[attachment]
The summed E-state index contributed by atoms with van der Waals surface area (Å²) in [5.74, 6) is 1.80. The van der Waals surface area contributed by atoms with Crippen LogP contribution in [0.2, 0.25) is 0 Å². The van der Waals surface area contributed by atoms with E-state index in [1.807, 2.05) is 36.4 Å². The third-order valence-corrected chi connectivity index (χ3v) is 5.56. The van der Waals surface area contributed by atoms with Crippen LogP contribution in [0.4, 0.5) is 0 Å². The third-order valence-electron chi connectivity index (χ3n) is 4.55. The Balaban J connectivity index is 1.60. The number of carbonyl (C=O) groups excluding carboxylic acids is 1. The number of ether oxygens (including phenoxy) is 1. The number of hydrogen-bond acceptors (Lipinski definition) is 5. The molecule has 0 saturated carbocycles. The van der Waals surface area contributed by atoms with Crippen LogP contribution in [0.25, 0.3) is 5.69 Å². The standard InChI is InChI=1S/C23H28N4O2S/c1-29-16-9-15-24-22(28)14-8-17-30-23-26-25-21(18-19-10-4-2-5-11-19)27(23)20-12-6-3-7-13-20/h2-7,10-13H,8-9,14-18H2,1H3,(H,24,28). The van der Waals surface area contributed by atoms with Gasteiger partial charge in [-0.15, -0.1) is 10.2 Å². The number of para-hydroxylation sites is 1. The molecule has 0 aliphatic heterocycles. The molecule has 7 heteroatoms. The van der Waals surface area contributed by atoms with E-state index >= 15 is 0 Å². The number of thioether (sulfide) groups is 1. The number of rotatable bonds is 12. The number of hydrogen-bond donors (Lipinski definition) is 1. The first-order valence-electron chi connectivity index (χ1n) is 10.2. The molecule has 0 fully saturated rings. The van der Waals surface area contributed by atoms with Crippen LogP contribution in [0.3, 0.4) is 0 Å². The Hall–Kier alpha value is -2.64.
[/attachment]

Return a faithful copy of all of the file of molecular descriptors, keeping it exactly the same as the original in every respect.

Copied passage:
The summed E-state index contributed by atoms with van der Waals surface area (Å²) in [5.74, 6) is 1.80. The van der Waals surface area contributed by atoms with Crippen LogP contribution in [0.2, 0.25) is 0 Å². The van der Waals surface area contributed by atoms with E-state index in [1.807, 2.05) is 36.4 Å². The third-order valence-corrected chi connectivity index (χ3v) is 5.56. The van der Waals surface area contributed by atoms with Crippen LogP contribution in [0.4, 0.5) is 0 Å². The third-order valence-electron chi connectivity index (χ3n) is 4.55. The Balaban J connectivity index is 1.60. The number of carbonyl (C=O) groups excluding carboxylic acids is 1. The number of ether oxygens (including phenoxy) is 1. The number of hydrogen-bond acceptors (Lipinski definition) is 5. The molecule has 0 saturated carbocycles. The van der Waals surface area contributed by atoms with Crippen LogP contribution in [0.25, 0.3) is 5.69 Å². The standard InChI is InChI=1S/C23H28N4O2S/c1-29-16-9-15-24-22(28)14-8-17-30-23-26-25-21(18-19-10-4-2-5-11-19)27(23)20-12-6-3-7-13-20/h2-7,10-13H,8-9,14-18H2,1H3,(H,24,28). The van der Waals surface area contributed by atoms with Gasteiger partial charge in [-0.15, -0.1) is 10.2 Å². The number of para-hydroxylation sites is 1. The molecule has 0 aliphatic heterocycles. The molecule has 7 heteroatoms. The van der Waals surface area contributed by atoms with E-state index >= 15 is 0 Å². The number of thioether (sulfide) groups is 1. The number of rotatable bonds is 12. The number of hydrogen-bond donors (Lipinski definition) is 1. The first-order valence-electron chi connectivity index (χ1n) is 10.2. The molecule has 0 fully saturated rings. The van der Waals surface area contributed by atoms with Crippen LogP contribution in [0.3, 0.4) is 0 Å². The Hall–Kier alpha value is -2.64.